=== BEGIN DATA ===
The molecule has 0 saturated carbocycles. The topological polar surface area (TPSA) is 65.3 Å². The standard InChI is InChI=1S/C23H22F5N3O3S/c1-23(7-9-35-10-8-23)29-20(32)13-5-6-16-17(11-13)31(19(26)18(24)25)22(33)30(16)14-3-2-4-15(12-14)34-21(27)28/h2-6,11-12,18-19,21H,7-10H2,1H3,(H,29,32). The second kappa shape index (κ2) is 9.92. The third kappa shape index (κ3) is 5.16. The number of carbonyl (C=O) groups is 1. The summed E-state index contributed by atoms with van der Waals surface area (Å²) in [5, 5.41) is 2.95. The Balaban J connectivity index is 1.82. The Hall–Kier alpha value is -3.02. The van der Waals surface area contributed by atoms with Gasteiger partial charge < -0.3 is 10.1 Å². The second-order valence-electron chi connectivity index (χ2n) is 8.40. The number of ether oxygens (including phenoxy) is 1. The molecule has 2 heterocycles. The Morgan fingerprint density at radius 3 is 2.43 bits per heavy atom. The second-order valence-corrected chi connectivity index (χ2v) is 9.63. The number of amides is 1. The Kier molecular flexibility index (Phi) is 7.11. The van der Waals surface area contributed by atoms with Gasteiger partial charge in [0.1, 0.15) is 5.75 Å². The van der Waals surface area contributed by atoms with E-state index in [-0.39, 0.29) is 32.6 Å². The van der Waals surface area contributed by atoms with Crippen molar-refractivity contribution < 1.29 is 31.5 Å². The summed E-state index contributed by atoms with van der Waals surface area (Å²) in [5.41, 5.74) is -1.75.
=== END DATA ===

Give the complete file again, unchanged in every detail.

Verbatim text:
The molecule has 0 saturated carbocycles. The topological polar surface area (TPSA) is 65.3 Å². The standard InChI is InChI=1S/C23H22F5N3O3S/c1-23(7-9-35-10-8-23)29-20(32)13-5-6-16-17(11-13)31(19(26)18(24)25)22(33)30(16)14-3-2-4-15(12-14)34-21(27)28/h2-6,11-12,18-19,21H,7-10H2,1H3,(H,29,32). The second kappa shape index (κ2) is 9.92. The third kappa shape index (κ3) is 5.16. The number of carbonyl (C=O) groups is 1. The summed E-state index contributed by atoms with van der Waals surface area (Å²) in [5, 5.41) is 2.95. The Balaban J connectivity index is 1.82. The Hall–Kier alpha value is -3.02. The van der Waals surface area contributed by atoms with Gasteiger partial charge < -0.3 is 10.1 Å². The second-order valence-electron chi connectivity index (χ2n) is 8.40. The number of ether oxygens (including phenoxy) is 1. The molecule has 2 heterocycles. The Morgan fingerprint density at radius 3 is 2.43 bits per heavy atom. The second-order valence-corrected chi connectivity index (χ2v) is 9.63. The number of amides is 1. The Kier molecular flexibility index (Phi) is 7.11. The van der Waals surface area contributed by atoms with Gasteiger partial charge in [0.1, 0.15) is 5.75 Å². The van der Waals surface area contributed by atoms with E-state index in [-0.39, 0.29) is 32.6 Å². The van der Waals surface area contributed by atoms with Crippen molar-refractivity contribution < 1.29 is 31.5 Å². The summed E-state index contributed by atoms with van der Waals surface area (Å²) in [5.41, 5.74) is -1.75.